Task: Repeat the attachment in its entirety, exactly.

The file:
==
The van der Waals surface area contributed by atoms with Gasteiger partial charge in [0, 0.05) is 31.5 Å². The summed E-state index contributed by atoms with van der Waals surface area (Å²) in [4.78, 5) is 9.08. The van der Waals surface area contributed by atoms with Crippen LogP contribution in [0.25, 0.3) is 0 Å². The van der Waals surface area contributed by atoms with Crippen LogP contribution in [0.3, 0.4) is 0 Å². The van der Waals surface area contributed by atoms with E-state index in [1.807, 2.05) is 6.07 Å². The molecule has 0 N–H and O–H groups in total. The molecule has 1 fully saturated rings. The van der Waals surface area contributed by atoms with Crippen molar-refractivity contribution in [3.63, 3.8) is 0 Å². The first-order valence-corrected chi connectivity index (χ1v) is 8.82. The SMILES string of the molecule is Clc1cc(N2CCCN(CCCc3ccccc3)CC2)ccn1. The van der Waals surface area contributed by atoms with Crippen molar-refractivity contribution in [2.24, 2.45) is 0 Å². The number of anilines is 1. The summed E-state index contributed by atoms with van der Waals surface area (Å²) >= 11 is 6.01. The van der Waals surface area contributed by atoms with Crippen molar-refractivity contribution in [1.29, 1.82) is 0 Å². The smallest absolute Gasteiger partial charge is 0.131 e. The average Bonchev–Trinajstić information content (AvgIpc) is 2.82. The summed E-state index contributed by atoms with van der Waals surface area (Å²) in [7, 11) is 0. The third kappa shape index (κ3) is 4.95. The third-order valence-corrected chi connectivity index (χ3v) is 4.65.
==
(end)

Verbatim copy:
The van der Waals surface area contributed by atoms with Gasteiger partial charge in [0, 0.05) is 31.5 Å². The summed E-state index contributed by atoms with van der Waals surface area (Å²) in [4.78, 5) is 9.08. The van der Waals surface area contributed by atoms with Crippen LogP contribution in [0.25, 0.3) is 0 Å². The van der Waals surface area contributed by atoms with Crippen LogP contribution in [0.3, 0.4) is 0 Å². The van der Waals surface area contributed by atoms with E-state index in [1.807, 2.05) is 6.07 Å². The molecule has 0 N–H and O–H groups in total. The molecule has 1 fully saturated rings. The van der Waals surface area contributed by atoms with Crippen molar-refractivity contribution in [3.63, 3.8) is 0 Å². The first-order valence-corrected chi connectivity index (χ1v) is 8.82. The SMILES string of the molecule is Clc1cc(N2CCCN(CCCc3ccccc3)CC2)ccn1. The van der Waals surface area contributed by atoms with Crippen molar-refractivity contribution in [2.24, 2.45) is 0 Å². The number of anilines is 1. The summed E-state index contributed by atoms with van der Waals surface area (Å²) >= 11 is 6.01. The van der Waals surface area contributed by atoms with Crippen molar-refractivity contribution in [1.29, 1.82) is 0 Å². The smallest absolute Gasteiger partial charge is 0.131 e. The average Bonchev–Trinajstić information content (AvgIpc) is 2.82. The summed E-state index contributed by atoms with van der Waals surface area (Å²) in [7, 11) is 0. The third kappa shape index (κ3) is 4.95. The third-order valence-corrected chi connectivity index (χ3v) is 4.65.